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Book vs. Movie

October 27, 2016 |


What do you do when your favorite director makes a movie based on a book that you didn’t like? For me, the love of the director outweighed my dislike for the book, so I found myself in the theater watching the movie adaption of the book Miss Peregrine’s Home for Peculiar Children by Ransom Riggs. It has only happened one other time that I can remember, but I have to say I liked the movie better than the book, though not by much. The book didn’t grab my attention the way I expected and I never got to that hold-your-breath-on-the-edge-of-your-seat feeling I had anticipated. I had a hard time following the storyline and had to keep going back to reread sections to make sense of what was happening. This was probably because of the time travel element. I never understand time traveling.

I was looking forward to the movie because I thought with Tim Burton at the helm I will finally get the creepy, twisted thrills I was looking for. There definitely were scenes that screamed Tim Burton, such as the puppets Enoch brought to life, the moment Jake meets Victor, and the skeleton army but, sadly, it lacked the dark, surreal mystique that’s characteristic of his films. Having the story visualized brought clarity to the plot and the peculiarities of the children and Miss Peregrine, though I never felt a connection with the characters or invested in their plight. That might have changed and been more exciting and entertaining if it included more of Samuel L. Jackson’s character, Barron, but then it would have strayed too much from the book.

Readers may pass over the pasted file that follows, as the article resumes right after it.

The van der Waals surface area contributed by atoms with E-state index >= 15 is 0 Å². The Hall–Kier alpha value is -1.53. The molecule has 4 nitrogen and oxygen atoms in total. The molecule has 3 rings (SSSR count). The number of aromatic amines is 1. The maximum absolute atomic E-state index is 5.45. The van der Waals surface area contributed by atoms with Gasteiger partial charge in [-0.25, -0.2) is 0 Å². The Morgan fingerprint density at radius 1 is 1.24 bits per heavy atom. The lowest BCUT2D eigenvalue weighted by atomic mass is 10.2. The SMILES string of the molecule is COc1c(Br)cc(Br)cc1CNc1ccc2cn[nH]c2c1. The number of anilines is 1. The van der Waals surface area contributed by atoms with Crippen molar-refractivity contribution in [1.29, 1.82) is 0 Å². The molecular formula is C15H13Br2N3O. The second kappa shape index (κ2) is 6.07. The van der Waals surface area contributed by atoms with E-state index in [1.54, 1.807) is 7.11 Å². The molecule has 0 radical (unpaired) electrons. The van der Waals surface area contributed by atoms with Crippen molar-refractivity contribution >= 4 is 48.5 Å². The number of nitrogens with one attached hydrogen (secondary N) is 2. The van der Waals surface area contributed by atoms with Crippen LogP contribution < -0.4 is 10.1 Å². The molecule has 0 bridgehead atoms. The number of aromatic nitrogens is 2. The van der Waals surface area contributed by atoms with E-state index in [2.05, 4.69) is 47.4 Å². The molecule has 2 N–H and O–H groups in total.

Have you read the book and seen the movie? What did you think?

Miss Peregrine's Home for Peculiar Children